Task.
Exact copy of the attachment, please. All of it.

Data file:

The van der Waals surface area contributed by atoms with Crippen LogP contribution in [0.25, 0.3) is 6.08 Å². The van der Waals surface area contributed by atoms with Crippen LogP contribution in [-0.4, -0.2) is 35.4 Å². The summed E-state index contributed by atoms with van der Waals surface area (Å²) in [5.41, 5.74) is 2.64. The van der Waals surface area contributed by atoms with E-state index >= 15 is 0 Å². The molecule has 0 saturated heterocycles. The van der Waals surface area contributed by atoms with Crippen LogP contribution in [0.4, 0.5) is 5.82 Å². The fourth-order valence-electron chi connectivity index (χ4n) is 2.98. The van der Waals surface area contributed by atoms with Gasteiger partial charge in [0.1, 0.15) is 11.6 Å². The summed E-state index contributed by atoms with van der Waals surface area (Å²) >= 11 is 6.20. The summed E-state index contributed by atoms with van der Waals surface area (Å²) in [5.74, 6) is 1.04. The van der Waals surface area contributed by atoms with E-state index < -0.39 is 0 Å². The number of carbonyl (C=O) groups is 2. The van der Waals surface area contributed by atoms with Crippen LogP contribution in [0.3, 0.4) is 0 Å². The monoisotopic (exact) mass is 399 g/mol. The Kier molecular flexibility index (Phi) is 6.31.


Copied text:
The van der Waals surface area contributed by atoms with Crippen LogP contribution in [0.25, 0.3) is 6.08 Å². The van der Waals surface area contributed by atoms with Crippen LogP contribution in [-0.4, -0.2) is 35.4 Å². The summed E-state index contributed by atoms with van der Waals surface area (Å²) in [5.41, 5.74) is 2.64. The van der Waals surface area contributed by atoms with E-state index >= 15 is 0 Å². The molecule has 0 saturated heterocycles. The van der Waals surface area contributed by atoms with Crippen LogP contribution in [0.4, 0.5) is 5.82 Å². The fourth-order valence-electron chi connectivity index (χ4n) is 2.98. The van der Waals surface area contributed by atoms with Gasteiger partial charge in [0.1, 0.15) is 11.6 Å². The summed E-state index contributed by atoms with van der Waals surface area (Å²) >= 11 is 6.20. The summed E-state index contributed by atoms with van der Waals surface area (Å²) in [5.74, 6) is 1.04. The van der Waals surface area contributed by atoms with E-state index < -0.39 is 0 Å². The number of carbonyl (C=O) groups is 2. The van der Waals surface area contributed by atoms with Crippen LogP contribution in [0.3, 0.4) is 0 Å². The monoisotopic (exact) mass is 399 g/mol. The Kier molecular flexibility index (Phi) is 6.31.